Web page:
The FDA says most individuals most likely solely want one yearly shot

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The Food and Drug Administration has drawn up a roadmap of what future Covid-19 vaccination might look like.

In a briefing document released Monday, the FDA said vaccines will likely need to be updated annually as the virus continues to evolve. The agency would select the Covid strain for the spring vaccine so updated shots could be rolled out each September in time for an autumn vaccination campaign.

According to the briefing document, most people would be given a one-time chance to restore their protection from the virus. This would apply to people who have been exposed to the virus’s spike protein at least twice, either through vaccination or infection.

However, older adults and people with weakened immune systems may need two doses according to the suggested vaccination schedule. Young children who have only received one injection previously will also receive two doses.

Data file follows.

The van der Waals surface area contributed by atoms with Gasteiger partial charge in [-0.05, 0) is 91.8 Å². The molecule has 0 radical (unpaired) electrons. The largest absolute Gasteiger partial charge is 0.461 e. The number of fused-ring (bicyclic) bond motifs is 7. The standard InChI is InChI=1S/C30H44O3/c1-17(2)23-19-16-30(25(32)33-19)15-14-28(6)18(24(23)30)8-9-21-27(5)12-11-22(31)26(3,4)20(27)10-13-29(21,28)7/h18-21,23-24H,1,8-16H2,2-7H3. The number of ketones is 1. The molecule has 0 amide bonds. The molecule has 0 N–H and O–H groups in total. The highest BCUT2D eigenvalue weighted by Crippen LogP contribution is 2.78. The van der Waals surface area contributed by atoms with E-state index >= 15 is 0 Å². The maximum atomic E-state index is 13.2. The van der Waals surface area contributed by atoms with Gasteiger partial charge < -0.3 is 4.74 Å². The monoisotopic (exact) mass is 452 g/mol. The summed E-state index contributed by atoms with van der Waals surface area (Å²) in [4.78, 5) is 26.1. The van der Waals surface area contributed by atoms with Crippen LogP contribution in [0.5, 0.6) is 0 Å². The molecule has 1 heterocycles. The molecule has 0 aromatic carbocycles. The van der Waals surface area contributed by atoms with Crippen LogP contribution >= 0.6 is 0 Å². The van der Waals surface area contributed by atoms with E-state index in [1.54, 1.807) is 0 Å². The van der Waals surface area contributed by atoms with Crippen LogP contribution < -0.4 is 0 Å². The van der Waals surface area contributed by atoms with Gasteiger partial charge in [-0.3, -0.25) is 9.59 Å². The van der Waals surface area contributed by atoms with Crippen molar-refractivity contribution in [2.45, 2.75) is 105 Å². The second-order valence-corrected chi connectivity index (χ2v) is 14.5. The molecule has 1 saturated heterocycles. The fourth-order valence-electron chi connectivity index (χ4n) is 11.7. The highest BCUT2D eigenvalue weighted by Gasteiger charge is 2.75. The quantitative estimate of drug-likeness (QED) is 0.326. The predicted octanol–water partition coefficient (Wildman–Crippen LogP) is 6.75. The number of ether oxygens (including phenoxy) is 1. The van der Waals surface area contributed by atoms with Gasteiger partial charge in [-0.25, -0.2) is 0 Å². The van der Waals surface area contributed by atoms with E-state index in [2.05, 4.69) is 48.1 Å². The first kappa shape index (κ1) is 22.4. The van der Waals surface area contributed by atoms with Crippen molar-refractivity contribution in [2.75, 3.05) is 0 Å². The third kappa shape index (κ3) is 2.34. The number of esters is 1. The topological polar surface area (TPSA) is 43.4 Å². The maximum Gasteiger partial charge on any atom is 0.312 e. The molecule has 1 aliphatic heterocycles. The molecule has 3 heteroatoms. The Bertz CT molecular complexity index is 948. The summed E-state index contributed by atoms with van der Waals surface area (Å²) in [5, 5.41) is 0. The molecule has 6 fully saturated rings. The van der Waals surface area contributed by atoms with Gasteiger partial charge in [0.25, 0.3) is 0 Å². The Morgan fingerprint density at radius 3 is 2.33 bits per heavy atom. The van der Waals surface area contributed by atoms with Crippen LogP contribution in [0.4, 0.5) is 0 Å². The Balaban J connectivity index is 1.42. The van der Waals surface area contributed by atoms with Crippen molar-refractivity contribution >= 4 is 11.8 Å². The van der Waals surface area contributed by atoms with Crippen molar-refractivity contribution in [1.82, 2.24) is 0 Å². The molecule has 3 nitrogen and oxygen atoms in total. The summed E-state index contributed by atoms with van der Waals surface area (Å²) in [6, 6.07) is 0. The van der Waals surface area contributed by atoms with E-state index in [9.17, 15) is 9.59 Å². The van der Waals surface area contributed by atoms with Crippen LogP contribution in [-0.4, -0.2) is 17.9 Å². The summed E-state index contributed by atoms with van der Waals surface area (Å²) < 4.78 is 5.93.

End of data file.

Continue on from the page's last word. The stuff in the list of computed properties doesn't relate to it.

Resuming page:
The FDA released the roadmap ahead of a meeting of the agency’s independent vaccine experts scheduled for Thursday. The panel of experts will vote on whether all Covid vaccines in the US should be bivalent, meaning they protect against both the subvariant omicron BA.5 and the original Covid strain, which was first seen in Wuhan, China in late 2019. has been discovered.

Currently only the refresher doses from Moderna and Pfizer target the Omicron variant. If accepted, the primary series would also include the Omicron tribe.

The proposed system for updating Covid vaccines is similar to how the FDA selects flu shots each year. The agency said it can update and roll out the Covid vaccines without clinical data, which is also the case with the annual flu vaccination change process.

The Centers for Disease Control and Prevention is also expected to provide more information on Thursday about a study describing a “very unlikely” stroke risk in seniors who received Pfizer’s Omicron boosters.

The CDC received preliminary data on safety concerns from its Vaccine Safety Datalink late last year. A subsequent review of four other major databases found no increased risk of stroke, but the CDC investigation is ongoing.

CNBC Health & Science

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